Weight and work - a discriminating factor

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Angelic Jones

Your body fat may determine your next job position. Employers are searching for each and every discriminatory tool to use in deciding who will work for them, everything from Facebook to body fat. Body mass index (BMI) is now projected to be included as a hiring tool for industries, specifically because of the health care reform laws. Employers will be able to cite the health of potential staff members as an issue that may affect the cost of their health insurance plans in the same way that smoking is an issue now.

In the future if you want a job, you will need to be lithe and within limits on the BMI, which uses height and weight metrics to determine an acceptable range of body fat for people. According to this scale you could be considered underweight, normal, overweight or obese. Visit the National Institute of Health right now to find out your range at www.nhlbisupport.com/bmi.

When you know your numbers, you have control over your body. And in this economy, knowing your numbers may very well mean control over your future employment options. Discrimination on the basis of beauty is not illegal and we know for a fact that employers hire more attractive people on a regular basis. It is human nature that the better you look, the more it is assumed you are capable of getting a job done.

It is a sad but true fact that humans gravitate to the attractive, and weight is a factor in what others consider attractive. The American standard of beauty, though we have idealized Marilyn Monroe and Anna Nicole, is currently set at skinny with high fashion looks. It's no wonder employers are seizing on the health reform laws to determine applicants' qualifications based on BMI.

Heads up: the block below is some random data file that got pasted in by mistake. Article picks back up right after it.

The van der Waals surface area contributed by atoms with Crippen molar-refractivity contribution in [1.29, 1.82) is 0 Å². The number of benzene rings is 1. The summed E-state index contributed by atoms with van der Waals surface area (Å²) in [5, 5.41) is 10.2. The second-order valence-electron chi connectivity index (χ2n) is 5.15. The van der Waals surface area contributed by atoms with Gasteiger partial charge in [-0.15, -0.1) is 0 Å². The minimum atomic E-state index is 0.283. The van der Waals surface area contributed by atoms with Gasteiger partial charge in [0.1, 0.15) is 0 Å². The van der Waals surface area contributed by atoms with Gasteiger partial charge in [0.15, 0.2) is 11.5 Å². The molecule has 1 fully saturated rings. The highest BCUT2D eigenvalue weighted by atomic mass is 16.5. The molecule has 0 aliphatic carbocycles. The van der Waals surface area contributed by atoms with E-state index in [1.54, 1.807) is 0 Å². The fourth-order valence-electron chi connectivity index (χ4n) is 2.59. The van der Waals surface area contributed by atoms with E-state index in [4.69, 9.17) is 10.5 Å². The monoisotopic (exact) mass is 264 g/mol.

Health care reform is the new legal battleground being fought in the Supreme Court. Until that battle is over - and possibly after - employers will be taking advantage of anything that is not covered by law as a point of discrimination. BMI is a new way for employers to tout their expenses as an excuse not to hire. Just as smokers are being told not to smoke on property and being asked to join workplace smoking cessation programs, employers are targeting the weight of workers with workplace health programs and using weight in hiring practices.

What's the BIG idea?

The bigger a person is, the more health issues they are likely to have. The BMI determines how much fat is in your body. Fat clogs the arteries, causing cholesterol issues. It is linked to the development of Type 1 and Type 2 diabetes and coronary artery disease. Is this cause for concern with your employer? Yes. The more obese the person, the more health becomes an issue. The more diseases a person has, the less likely they are to be at work and the more likely they are to use medical benefits for disease treatment. Since a primary tenet of the health care reform law is that prevention is the key to saving everyone money, employers have a valid leg to stand on.

Riding the range

The only recourse job seekers have in this turbulent environment is riding the range. That is, ride the range of healthy to overweight on the body mass index and be careful not to slip into the range of obesity. That is a key factor in your chances of being picked up as an employee. The body is part of the political battleground.

Angelic Jones is a freelance writer and book reviewer for Austin Weekly News.

CONTACT: ajoneswrites4u@excite.com

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